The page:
University of South Carolina. (2011, August 13). If fat dogs are cool, could fat people be, too?. ScienceDaily. Retrieved November 28, 2014 from www.sciencedaily.com/releases/2011/08/110812162549.htm
University of South Carolina. "If fat dogs are cool, could fat people be, too?." ScienceDaily. www.sciencedaily.com/releases/2011/08/110812162549.htm (accessed November 28, 2014).

Share This


More From ScienceDaily



More Health & Medicine News

Friday, November 28, 2014

Featured Research

from universities, journals, and other organizations


Featured Videos

from AP, Reuters, AFP, and other news services

Rural India's Low-Cost Sanitary Pad Revolution

Rural India's Low-Cost Sanitary Pad Revolution

AFP (Nov. 28, 2014) — One man hopes his invention -– a machine that produces cheap sanitary pads –- will help empower Indian women. Duration: 01:51 Video provided by AFP
Powered by NewsLook.com
Research on Bats Could Help Develop Drugs Against Ebola

Research on Bats Could Help Develop Drugs Against Ebola

AFP (Nov. 28, 2014) — In Africa's only biosafety level 4 laboratory, scientists have been carrying out experiments on bats to understand how virus like Ebola are being transmitted, and how some of them resist to it. Duration: 01:18 Video provided by AFP
Powered by NewsLook.com
Ebola Leaves Orphans Alone in Sierra Leone

Ebola Leaves Orphans Alone in Sierra Leone

AFP (Nov. 27, 2014) — The Ebola epidemic sweeping Sierra Leone is having a profound effect on the country's children, many of whom have been left without any family members to support them. Duration: 01:02 Video provided by AFP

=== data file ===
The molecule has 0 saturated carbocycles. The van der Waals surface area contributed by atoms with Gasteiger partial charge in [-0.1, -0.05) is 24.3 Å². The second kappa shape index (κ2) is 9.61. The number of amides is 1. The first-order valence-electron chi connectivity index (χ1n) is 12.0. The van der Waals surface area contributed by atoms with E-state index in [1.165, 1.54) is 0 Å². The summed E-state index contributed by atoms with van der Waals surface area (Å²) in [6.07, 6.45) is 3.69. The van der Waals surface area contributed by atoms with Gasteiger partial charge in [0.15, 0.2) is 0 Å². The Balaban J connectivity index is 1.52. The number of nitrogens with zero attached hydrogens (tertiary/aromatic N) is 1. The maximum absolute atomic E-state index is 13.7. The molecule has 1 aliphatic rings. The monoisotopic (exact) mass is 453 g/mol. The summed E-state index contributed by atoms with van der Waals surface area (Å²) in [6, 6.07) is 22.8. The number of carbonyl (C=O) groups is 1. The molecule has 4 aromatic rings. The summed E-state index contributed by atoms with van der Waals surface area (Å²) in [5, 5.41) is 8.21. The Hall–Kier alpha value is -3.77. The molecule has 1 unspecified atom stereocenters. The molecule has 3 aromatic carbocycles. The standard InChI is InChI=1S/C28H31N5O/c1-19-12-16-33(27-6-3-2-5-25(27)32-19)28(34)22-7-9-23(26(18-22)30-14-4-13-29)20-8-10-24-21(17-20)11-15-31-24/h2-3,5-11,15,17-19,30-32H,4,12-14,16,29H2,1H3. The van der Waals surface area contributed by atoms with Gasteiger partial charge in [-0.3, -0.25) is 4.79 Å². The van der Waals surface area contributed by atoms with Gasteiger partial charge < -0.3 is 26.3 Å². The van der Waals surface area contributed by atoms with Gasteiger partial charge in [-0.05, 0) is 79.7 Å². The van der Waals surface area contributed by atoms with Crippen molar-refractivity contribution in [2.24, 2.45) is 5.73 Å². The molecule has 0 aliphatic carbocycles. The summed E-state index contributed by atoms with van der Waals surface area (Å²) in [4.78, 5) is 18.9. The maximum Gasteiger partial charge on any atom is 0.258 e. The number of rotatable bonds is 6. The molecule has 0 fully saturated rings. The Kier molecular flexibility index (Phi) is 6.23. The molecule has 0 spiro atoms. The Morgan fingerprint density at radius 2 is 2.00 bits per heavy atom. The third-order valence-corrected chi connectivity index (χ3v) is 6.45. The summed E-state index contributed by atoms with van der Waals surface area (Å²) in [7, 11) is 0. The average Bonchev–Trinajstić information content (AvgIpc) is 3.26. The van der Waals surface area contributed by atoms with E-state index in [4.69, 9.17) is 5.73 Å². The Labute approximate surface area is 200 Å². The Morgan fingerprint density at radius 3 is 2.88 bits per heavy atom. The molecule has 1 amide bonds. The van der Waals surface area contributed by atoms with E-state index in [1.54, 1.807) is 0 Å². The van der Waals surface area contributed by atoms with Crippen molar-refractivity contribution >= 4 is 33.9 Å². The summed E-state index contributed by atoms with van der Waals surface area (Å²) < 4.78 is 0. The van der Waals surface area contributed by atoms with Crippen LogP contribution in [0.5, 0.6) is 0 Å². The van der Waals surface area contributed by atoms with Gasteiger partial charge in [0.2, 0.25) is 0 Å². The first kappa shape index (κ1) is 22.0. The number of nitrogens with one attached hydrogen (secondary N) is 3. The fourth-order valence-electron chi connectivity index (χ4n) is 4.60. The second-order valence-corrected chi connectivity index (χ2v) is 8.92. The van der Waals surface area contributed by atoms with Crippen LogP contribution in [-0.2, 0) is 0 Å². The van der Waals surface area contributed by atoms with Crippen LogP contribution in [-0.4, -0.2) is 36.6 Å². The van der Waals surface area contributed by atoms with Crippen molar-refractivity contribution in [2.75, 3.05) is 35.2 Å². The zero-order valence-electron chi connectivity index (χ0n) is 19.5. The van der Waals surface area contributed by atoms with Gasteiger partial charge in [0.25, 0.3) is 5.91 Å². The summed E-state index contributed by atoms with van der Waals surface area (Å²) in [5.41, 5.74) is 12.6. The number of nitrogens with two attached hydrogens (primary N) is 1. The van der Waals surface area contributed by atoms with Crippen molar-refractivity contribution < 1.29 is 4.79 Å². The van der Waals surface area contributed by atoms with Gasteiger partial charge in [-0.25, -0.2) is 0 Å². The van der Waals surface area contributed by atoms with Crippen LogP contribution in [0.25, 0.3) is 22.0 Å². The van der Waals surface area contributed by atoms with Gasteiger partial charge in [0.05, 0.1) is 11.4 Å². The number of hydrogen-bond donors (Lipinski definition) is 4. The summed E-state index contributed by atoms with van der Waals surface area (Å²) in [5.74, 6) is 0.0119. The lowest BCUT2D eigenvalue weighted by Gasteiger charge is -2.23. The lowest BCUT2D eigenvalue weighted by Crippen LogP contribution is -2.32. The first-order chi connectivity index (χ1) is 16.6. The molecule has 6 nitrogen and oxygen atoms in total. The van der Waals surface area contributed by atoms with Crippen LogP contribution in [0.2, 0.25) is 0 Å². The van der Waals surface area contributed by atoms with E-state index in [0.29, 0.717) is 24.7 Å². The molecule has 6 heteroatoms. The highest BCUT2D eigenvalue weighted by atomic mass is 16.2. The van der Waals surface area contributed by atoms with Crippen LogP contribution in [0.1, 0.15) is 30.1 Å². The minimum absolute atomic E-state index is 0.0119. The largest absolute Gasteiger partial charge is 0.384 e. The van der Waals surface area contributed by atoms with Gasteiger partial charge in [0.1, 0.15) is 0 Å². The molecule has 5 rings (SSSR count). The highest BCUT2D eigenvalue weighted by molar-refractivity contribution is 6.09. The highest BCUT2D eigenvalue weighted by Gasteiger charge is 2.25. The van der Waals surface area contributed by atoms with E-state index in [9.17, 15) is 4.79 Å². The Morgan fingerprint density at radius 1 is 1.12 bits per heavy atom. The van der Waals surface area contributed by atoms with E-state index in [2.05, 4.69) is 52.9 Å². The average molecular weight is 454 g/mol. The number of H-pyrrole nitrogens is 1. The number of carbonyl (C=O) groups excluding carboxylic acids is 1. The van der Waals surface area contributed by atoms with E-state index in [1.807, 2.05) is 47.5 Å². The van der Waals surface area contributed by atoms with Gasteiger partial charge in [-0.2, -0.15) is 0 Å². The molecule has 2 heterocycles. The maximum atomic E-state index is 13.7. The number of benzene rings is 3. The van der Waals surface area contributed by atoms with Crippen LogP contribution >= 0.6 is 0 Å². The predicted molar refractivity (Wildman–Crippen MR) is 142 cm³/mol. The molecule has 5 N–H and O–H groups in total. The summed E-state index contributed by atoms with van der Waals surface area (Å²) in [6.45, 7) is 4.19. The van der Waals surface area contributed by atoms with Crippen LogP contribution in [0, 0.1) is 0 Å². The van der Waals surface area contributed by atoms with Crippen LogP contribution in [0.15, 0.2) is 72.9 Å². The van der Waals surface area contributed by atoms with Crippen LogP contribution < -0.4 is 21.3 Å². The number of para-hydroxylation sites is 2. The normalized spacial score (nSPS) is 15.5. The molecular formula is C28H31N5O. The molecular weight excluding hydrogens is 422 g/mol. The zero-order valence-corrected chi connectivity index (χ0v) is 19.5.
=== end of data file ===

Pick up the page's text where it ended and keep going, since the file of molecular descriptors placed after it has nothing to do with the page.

Powered by NewsLook.com
Experimental Ebola Vaccine Shows Promise In Human Trial

Experimental Ebola Vaccine Shows Promise In Human Trial

Newsy (Nov. 27, 2014) — A recent test of a prototype Ebola vaccine generated an immune response to the disease in subjects. Video provided by Newsy
Powered by NewsLook.com

Search ScienceDaily

Number of stories in archives: 140,361

Find with keyword(s):
 
Enter a keyword or phrase to search ScienceDaily for related topics and research stories.

Save/Print:
Share:  

Breaking News:

Strange & Offbeat Stories

 

Health & Medicine

Mind & Brain

Living & Well

In Other News

... from NewsDaily.com

Science News

Health News

Environment News

Technology News



Save/Print:
Share:  

Free Subscriptions


Get the latest science news with ScienceDaily's free email newsletters, updated daily and weekly. Or view hourly updated newsfeeds in your RSS reader:

Get Social & Mobile


Keep up to date with the latest news from ScienceDaily via social networks and mobile apps:

Have Feedback?


Tell us what you think of ScienceDaily -- we welcome both positive and negative comments. Have any problems using the site? Questions?
Mobile iPhone Android Web
Follow Facebook Twitter Google+
Subscribe RSS Feeds Email Newsletters
Latest Headlines Health & Medicine Mind & Brain Space & Time Matter & Energy Computers & Math Plants & Animals Earth & Climate Fossils & Ruins